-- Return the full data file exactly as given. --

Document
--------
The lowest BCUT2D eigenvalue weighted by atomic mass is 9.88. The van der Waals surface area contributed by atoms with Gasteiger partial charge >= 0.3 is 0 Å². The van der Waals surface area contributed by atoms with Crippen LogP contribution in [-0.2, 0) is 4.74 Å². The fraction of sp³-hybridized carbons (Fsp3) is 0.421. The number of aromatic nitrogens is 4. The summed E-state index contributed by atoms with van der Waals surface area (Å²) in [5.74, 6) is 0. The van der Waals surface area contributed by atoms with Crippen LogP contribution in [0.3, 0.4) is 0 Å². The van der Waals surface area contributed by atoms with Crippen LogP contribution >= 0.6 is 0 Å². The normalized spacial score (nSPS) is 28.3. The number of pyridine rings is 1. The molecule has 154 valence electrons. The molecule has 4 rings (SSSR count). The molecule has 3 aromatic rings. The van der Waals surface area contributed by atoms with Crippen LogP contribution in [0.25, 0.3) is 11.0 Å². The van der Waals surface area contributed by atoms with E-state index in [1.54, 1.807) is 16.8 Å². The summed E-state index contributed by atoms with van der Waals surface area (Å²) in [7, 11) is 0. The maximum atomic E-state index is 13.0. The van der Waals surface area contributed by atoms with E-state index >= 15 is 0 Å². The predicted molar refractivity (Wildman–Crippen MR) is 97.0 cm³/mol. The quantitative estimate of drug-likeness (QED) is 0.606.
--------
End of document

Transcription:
The lowest BCUT2D eigenvalue weighted by atomic mass is 9.88. The van der Waals surface area contributed by atoms with Gasteiger partial charge >= 0.3 is 0 Å². The van der Waals surface area contributed by atoms with Crippen LogP contribution in [-0.2, 0) is 4.74 Å². The fraction of sp³-hybridized carbons (Fsp3) is 0.421. The number of aromatic nitrogens is 4. The summed E-state index contributed by atoms with van der Waals surface area (Å²) in [5.74, 6) is 0. The van der Waals surface area contributed by atoms with Crippen LogP contribution in [0.3, 0.4) is 0 Å². The van der Waals surface area contributed by atoms with Crippen LogP contribution >= 0.6 is 0 Å². The normalized spacial score (nSPS) is 28.3. The number of pyridine rings is 1. The molecule has 154 valence electrons. The molecule has 4 rings (SSSR count). The molecule has 3 aromatic rings. The van der Waals surface area contributed by atoms with Crippen LogP contribution in [0.25, 0.3) is 11.0 Å². The van der Waals surface area contributed by atoms with E-state index in [1.54, 1.807) is 16.8 Å². The summed E-state index contributed by atoms with van der Waals surface area (Å²) in [7, 11) is 0. The maximum atomic E-state index is 13.0. The van der Waals surface area contributed by atoms with E-state index >= 15 is 0 Å². The predicted molar refractivity (Wildman–Crippen MR) is 97.0 cm³/mol. The quantitative estimate of drug-likeness (QED) is 0.606.